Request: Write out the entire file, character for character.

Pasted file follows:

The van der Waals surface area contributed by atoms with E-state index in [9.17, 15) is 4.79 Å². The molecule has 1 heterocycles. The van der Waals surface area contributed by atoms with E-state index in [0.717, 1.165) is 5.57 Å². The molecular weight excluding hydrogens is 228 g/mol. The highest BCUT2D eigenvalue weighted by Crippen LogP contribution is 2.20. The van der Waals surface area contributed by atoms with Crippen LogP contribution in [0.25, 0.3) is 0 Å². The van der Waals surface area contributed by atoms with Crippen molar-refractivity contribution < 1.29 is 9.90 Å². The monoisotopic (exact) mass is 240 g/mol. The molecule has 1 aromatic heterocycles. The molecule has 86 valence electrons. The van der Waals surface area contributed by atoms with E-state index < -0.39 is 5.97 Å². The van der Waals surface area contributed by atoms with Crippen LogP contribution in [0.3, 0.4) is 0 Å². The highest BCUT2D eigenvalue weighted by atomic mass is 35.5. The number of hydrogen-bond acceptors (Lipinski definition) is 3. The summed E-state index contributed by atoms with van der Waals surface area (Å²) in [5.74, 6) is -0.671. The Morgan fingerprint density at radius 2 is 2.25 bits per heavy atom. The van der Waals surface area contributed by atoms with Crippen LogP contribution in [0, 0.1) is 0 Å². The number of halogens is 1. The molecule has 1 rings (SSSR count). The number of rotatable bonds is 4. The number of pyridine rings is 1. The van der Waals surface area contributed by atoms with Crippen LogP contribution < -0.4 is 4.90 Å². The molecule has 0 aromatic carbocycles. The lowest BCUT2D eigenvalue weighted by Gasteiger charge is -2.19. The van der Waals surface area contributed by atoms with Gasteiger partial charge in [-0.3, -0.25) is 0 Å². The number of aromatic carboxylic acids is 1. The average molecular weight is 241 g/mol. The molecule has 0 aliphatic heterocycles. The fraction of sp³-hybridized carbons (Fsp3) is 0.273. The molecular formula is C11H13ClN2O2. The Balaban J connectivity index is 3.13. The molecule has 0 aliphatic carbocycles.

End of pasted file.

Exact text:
The van der Waals surface area contributed by atoms with E-state index in [9.17, 15) is 4.79 Å². The molecule has 1 heterocycles. The van der Waals surface area contributed by atoms with E-state index in [0.717, 1.165) is 5.57 Å². The molecular weight excluding hydrogens is 228 g/mol. The highest BCUT2D eigenvalue weighted by Crippen LogP contribution is 2.20. The van der Waals surface area contributed by atoms with Crippen LogP contribution in [0.25, 0.3) is 0 Å². The van der Waals surface area contributed by atoms with Crippen molar-refractivity contribution < 1.29 is 9.90 Å². The monoisotopic (exact) mass is 240 g/mol. The molecule has 1 aromatic heterocycles. The molecule has 86 valence electrons. The van der Waals surface area contributed by atoms with E-state index < -0.39 is 5.97 Å². The van der Waals surface area contributed by atoms with Crippen LogP contribution in [0.3, 0.4) is 0 Å². The highest BCUT2D eigenvalue weighted by atomic mass is 35.5. The number of hydrogen-bond acceptors (Lipinski definition) is 3. The summed E-state index contributed by atoms with van der Waals surface area (Å²) in [5.74, 6) is -0.671. The Morgan fingerprint density at radius 2 is 2.25 bits per heavy atom. The van der Waals surface area contributed by atoms with Crippen LogP contribution in [0, 0.1) is 0 Å². The number of halogens is 1. The molecule has 1 rings (SSSR count). The number of rotatable bonds is 4. The number of pyridine rings is 1. The van der Waals surface area contributed by atoms with Crippen LogP contribution < -0.4 is 4.90 Å². The molecule has 0 aromatic carbocycles. The lowest BCUT2D eigenvalue weighted by Gasteiger charge is -2.19. The van der Waals surface area contributed by atoms with Gasteiger partial charge in [-0.3, -0.25) is 0 Å². The number of aromatic carboxylic acids is 1. The average molecular weight is 241 g/mol. The molecule has 0 aliphatic heterocycles. The fraction of sp³-hybridized carbons (Fsp3) is 0.273. The molecular formula is C11H13ClN2O2. The Balaban J connectivity index is 3.13. The molecule has 0 aliphatic carbocycles.